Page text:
Why Middle East Always at War

Tensions in the Middle East have been a longstanding and complex issue, rooted in historical, political, economic, and religious factors. The region has been marked by several significant conflicts and disputes. Here are some of the key sources of tension in the Middle East:

1. Israeli-Palestinian Conflict:

Ongoing tensions between Israelis and Palestinians over issues such as borders, refugees, and the status of Jerusalem have led to numerous conflicts and peace negotiations.

2. Iran and Nuclear Concerns:

The international community, particularly Western countries, has expressed concerns about Iran’s nuclear program. Talks and agreements, such as the Joint Comprehensive Plan of Action (JCPOA), have been central to diplomatic efforts regarding Iran’s nuclear ambitions.

3. Syrian Civil War:

The Syrian conflict, which began in 2011, has led to one of the most devastating humanitarian crises of the 21st century. Multiple factions, including the Syrian government, various rebel groups, and ISIS, have been involved in the conflict.

Middle-East Tensions

4. Yemeni Civil War:

Yemen has been embroiled in a civil war involving Houthi rebels, who are backed by Iran, and the internationally recognized government, supported by a coalition led by Saudi Arabia and the United Arab Emirates.

5. Rivalries in the Gulf:

There are longstanding tensions between Gulf countries, particularly between Sunni-majority Saudi Arabia and Shia-majority Iran. This rivalry often plays out in proxy conflicts in other countries.

6. ISIS and Terrorism:

The rise of ISIS (Islamic State of Iraq and Syria) and other extremist groups has created significant security concerns in the region. Efforts to counter terrorism and extremism remain a top priority for many Middle Eastern countries.

7. Resource Conflicts:

The region’s vast oil reserves have historically led to competition and, in some cases, conflict over control and access to these resources.

8. Political Unrest:

Several countries in the region have experienced political unrest and popular uprisings, such as the Arab Spring movements, which have had far-reaching effects on the political landscape.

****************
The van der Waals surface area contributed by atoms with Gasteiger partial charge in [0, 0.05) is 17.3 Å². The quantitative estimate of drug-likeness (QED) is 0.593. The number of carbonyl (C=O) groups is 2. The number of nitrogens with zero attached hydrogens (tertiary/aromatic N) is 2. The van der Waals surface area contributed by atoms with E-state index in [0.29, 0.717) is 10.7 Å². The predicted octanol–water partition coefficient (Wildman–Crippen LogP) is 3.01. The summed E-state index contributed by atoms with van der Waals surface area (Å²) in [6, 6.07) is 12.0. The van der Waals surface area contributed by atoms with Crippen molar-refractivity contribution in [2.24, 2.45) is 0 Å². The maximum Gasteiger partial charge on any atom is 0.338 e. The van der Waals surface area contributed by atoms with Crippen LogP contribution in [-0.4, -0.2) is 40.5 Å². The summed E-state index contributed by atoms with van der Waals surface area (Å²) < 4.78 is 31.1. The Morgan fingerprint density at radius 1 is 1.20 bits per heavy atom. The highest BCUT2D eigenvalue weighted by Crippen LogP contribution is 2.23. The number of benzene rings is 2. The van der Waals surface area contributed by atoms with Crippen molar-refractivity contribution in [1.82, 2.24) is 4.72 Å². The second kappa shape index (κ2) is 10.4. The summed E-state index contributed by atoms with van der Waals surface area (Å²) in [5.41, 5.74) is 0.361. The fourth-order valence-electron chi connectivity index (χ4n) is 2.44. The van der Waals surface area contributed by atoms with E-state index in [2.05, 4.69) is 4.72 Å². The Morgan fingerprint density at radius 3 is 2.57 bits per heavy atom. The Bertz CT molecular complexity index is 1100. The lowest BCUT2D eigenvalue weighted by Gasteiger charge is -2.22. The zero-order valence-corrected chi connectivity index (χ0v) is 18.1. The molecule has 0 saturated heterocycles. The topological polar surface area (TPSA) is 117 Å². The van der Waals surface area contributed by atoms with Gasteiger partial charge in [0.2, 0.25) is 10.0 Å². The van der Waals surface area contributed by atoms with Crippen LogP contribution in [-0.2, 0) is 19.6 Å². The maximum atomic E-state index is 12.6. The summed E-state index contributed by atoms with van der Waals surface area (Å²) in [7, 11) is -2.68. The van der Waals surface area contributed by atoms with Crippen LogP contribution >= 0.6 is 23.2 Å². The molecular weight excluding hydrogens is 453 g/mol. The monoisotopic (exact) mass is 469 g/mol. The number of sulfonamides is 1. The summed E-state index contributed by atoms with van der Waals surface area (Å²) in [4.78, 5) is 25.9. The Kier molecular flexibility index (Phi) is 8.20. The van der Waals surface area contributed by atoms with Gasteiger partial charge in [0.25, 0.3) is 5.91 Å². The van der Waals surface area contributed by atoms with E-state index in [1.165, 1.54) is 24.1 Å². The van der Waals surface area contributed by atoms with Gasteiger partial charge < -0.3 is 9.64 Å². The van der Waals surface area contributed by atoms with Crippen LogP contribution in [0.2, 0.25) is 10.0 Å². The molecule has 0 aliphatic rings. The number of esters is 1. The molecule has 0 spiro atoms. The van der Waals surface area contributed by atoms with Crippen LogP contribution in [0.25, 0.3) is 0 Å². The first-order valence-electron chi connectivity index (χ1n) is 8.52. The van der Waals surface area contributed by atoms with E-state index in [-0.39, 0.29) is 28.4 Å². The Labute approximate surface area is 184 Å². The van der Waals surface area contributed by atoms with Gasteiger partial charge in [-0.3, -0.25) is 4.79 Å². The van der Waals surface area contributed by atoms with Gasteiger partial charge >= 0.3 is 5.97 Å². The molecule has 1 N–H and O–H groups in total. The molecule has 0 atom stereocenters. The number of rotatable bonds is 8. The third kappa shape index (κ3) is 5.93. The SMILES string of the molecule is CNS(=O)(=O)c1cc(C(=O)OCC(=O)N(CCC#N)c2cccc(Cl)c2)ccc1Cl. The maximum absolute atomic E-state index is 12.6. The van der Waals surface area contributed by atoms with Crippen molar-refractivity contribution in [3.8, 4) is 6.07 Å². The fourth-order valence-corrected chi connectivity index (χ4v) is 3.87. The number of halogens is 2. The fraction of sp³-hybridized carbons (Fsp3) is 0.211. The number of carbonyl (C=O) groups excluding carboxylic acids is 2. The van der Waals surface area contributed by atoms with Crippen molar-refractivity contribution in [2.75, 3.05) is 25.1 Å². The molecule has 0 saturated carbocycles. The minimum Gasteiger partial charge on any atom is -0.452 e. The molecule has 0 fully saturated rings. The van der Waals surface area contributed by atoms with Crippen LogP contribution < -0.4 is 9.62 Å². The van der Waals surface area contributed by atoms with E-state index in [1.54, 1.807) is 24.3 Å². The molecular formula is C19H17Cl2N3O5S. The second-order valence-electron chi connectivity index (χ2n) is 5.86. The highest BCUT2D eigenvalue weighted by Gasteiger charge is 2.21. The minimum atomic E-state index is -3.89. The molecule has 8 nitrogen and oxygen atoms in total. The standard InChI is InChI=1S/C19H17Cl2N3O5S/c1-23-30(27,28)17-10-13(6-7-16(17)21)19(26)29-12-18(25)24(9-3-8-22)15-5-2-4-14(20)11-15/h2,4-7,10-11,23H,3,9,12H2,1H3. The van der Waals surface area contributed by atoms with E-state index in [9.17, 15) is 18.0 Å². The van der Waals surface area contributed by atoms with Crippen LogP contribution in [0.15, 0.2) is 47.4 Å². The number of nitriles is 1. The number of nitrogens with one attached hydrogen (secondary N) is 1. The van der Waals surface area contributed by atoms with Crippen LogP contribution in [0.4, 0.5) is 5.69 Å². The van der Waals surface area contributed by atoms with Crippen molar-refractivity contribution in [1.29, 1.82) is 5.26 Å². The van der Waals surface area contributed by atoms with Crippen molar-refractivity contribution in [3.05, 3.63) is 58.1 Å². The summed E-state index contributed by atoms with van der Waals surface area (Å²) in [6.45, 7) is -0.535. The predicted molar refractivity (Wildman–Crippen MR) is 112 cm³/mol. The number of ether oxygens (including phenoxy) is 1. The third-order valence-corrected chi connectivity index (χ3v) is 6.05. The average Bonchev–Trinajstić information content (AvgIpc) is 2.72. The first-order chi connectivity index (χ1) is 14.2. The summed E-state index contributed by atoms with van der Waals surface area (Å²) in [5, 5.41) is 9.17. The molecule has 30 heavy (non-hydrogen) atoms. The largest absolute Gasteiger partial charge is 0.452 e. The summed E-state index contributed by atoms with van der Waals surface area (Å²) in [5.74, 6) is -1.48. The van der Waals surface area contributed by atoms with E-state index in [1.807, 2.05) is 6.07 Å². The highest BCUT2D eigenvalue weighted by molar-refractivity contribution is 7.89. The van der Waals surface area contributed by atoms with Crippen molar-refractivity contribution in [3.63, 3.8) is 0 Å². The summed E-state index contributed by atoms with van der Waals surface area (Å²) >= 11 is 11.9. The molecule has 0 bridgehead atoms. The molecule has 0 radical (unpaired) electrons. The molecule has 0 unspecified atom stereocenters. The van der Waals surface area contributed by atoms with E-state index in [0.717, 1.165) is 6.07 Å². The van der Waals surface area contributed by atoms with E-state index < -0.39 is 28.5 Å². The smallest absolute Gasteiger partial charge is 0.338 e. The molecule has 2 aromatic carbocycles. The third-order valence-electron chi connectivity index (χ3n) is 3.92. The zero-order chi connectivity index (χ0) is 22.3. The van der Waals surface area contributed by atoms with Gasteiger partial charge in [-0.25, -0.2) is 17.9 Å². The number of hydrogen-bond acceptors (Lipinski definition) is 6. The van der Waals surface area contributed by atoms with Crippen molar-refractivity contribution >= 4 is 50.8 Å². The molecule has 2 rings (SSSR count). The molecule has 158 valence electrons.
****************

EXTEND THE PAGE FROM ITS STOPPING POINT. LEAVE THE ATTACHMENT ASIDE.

It’s important to note that the situation in the Middle East is highly dynamic, and new developments may have occurred since my last update in September 2021. For the most recent and detailed information, I recommend consulting reputable news sources and international relations analyses.

For Financial Stability Bank of Israel Maintained Interest Rates

The Bank of Israel is responsible for formulating and implementing monetary policy in Israel. It uses various tools, including interest rate adjustments, to control inflation and stabilize the economy during the war.

Now The Bank of Israel kept short-borrowing interest rates at 4.75% and the rates are maintained this level for the third time. It may help to avoid the inflation and weakened economy.

Currency Issuance:

The Bank of Israel is the sole issuer of the Israeli New Shekel, the country’s currency. It manages the country’s foreign exchange reserves and participates in currency markets to influence the exchange rate of the Israeli New Shekel.

Foreign Exchange Reserves:

The Bank of Israel manages the country’s foreign exchange reserves, which are held in various currencies. These reserves are important for stabilizing the local currency and ensuring economic stability.


The Bank of Israel is headed by a Governor, who is supported by a Monetary Committee. The Governor and the committee members are responsible for making key decisions related to monetary policy, interest rates, and other important financial matters.

war and currency

Connection between War and Currency

War and currency have a complex relationship, and historical examples as well as economic theories provide insight into this connection:

  1. Impact of War on Currency:
    • Inflation: Wars can lead to inflation due to increased government spending on military efforts. When a government spends more money, it often prints more currency, which can devalue the currency and lead to inflation.
    • Uncertainty: Wars create economic uncertainty. Investors and businesses might lose confidence in the stability of a country’s economy during wartime, leading to fluctuations in currency value.
    • Trade Balance: Wars can disrupt trade, affecting a nation’s balance of trade. A country might import more goods (especially military equipment) than it exports, leading to trade imbalances and affecting the value of its currency.
  2. Role of Currency in Financing Wars:
    • Debt: Countries often take on significant debt to finance wars. Governments issue bonds, and sometimes they borrow money from other countries, which can influence the value of their currency.
    • War Bonds: Governments might issue war bonds to citizens, essentially borrowing money from the public. This can impact the money supply and, consequently, inflation and currency value.

      In conclusion, war and currency are intricately linked. Wars can lead to economic instability through inflation, uncertainty, and trade imbalances. The way governments manage their currency, debt, and economic policies during and after wars significantly influences how currencies are affected.